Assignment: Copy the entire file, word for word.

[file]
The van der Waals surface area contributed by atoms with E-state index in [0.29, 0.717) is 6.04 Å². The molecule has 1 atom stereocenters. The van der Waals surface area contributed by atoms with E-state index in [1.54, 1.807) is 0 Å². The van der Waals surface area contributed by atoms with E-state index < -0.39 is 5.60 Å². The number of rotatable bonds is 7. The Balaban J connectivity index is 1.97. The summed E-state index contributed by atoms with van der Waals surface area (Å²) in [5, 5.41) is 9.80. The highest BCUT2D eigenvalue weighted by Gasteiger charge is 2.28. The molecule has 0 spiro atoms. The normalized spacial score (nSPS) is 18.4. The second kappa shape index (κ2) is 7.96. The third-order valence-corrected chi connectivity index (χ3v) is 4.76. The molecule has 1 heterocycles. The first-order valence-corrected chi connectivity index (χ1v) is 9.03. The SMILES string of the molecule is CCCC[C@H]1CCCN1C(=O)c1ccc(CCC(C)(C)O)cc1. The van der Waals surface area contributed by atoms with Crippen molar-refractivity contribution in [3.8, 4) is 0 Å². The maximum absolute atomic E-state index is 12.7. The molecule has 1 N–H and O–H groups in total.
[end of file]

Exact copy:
The van der Waals surface area contributed by atoms with E-state index in [0.29, 0.717) is 6.04 Å². The molecule has 1 atom stereocenters. The van der Waals surface area contributed by atoms with E-state index in [1.54, 1.807) is 0 Å². The van der Waals surface area contributed by atoms with E-state index < -0.39 is 5.60 Å². The number of rotatable bonds is 7. The Balaban J connectivity index is 1.97. The summed E-state index contributed by atoms with van der Waals surface area (Å²) in [5, 5.41) is 9.80. The highest BCUT2D eigenvalue weighted by Gasteiger charge is 2.28. The molecule has 0 spiro atoms. The normalized spacial score (nSPS) is 18.4. The second kappa shape index (κ2) is 7.96. The third-order valence-corrected chi connectivity index (χ3v) is 4.76. The molecule has 1 heterocycles. The first-order valence-corrected chi connectivity index (χ1v) is 9.03. The SMILES string of the molecule is CCCC[C@H]1CCCN1C(=O)c1ccc(CCC(C)(C)O)cc1. The van der Waals surface area contributed by atoms with Crippen molar-refractivity contribution in [3.8, 4) is 0 Å². The maximum absolute atomic E-state index is 12.7. The molecule has 1 N–H and O–H groups in total.